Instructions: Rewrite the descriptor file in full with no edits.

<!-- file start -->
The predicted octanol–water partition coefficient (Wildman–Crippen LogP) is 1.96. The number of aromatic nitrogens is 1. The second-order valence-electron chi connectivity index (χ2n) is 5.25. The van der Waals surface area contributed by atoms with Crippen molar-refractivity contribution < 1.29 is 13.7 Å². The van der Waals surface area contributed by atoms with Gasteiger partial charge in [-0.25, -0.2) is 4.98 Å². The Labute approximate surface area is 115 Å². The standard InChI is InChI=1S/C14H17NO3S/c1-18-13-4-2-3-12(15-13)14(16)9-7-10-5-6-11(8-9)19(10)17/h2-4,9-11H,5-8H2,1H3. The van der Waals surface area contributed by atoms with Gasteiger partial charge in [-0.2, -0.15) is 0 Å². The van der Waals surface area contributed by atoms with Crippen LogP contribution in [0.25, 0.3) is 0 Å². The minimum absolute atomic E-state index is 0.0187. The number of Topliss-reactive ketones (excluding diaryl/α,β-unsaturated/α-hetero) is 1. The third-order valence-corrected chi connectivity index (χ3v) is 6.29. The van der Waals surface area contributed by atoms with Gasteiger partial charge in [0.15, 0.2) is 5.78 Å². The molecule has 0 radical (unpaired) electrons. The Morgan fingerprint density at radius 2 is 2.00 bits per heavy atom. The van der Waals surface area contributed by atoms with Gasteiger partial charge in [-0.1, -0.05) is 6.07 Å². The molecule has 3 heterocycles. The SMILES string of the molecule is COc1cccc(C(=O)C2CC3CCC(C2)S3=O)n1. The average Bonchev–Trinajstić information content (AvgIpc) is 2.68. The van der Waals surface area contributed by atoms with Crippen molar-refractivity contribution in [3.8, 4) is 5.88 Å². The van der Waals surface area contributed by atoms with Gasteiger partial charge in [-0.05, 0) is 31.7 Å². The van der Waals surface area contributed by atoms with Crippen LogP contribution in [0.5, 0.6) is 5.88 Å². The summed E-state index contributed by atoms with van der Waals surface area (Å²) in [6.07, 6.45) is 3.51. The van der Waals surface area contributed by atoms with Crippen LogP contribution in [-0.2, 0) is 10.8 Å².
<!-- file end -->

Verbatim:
The predicted octanol–water partition coefficient (Wildman–Crippen LogP) is 1.96. The number of aromatic nitrogens is 1. The second-order valence-electron chi connectivity index (χ2n) is 5.25. The van der Waals surface area contributed by atoms with Crippen molar-refractivity contribution < 1.29 is 13.7 Å². The van der Waals surface area contributed by atoms with Gasteiger partial charge in [-0.25, -0.2) is 4.98 Å². The Labute approximate surface area is 115 Å². The standard InChI is InChI=1S/C14H17NO3S/c1-18-13-4-2-3-12(15-13)14(16)9-7-10-5-6-11(8-9)19(10)17/h2-4,9-11H,5-8H2,1H3. The van der Waals surface area contributed by atoms with Gasteiger partial charge in [-0.2, -0.15) is 0 Å². The van der Waals surface area contributed by atoms with Crippen LogP contribution in [0.25, 0.3) is 0 Å². The minimum absolute atomic E-state index is 0.0187. The number of Topliss-reactive ketones (excluding diaryl/α,β-unsaturated/α-hetero) is 1. The third-order valence-corrected chi connectivity index (χ3v) is 6.29. The van der Waals surface area contributed by atoms with Gasteiger partial charge in [0.15, 0.2) is 5.78 Å². The molecule has 0 radical (unpaired) electrons. The Morgan fingerprint density at radius 2 is 2.00 bits per heavy atom. The van der Waals surface area contributed by atoms with Gasteiger partial charge in [-0.1, -0.05) is 6.07 Å². The molecule has 3 heterocycles. The SMILES string of the molecule is COc1cccc(C(=O)C2CC3CCC(C2)S3=O)n1. The average Bonchev–Trinajstić information content (AvgIpc) is 2.68. The van der Waals surface area contributed by atoms with Crippen molar-refractivity contribution in [3.8, 4) is 5.88 Å². The van der Waals surface area contributed by atoms with Gasteiger partial charge in [-0.05, 0) is 31.7 Å². The van der Waals surface area contributed by atoms with Crippen LogP contribution in [0.5, 0.6) is 5.88 Å². The summed E-state index contributed by atoms with van der Waals surface area (Å²) in [6.07, 6.45) is 3.51. The van der Waals surface area contributed by atoms with Crippen LogP contribution in [-0.2, 0) is 10.8 Å².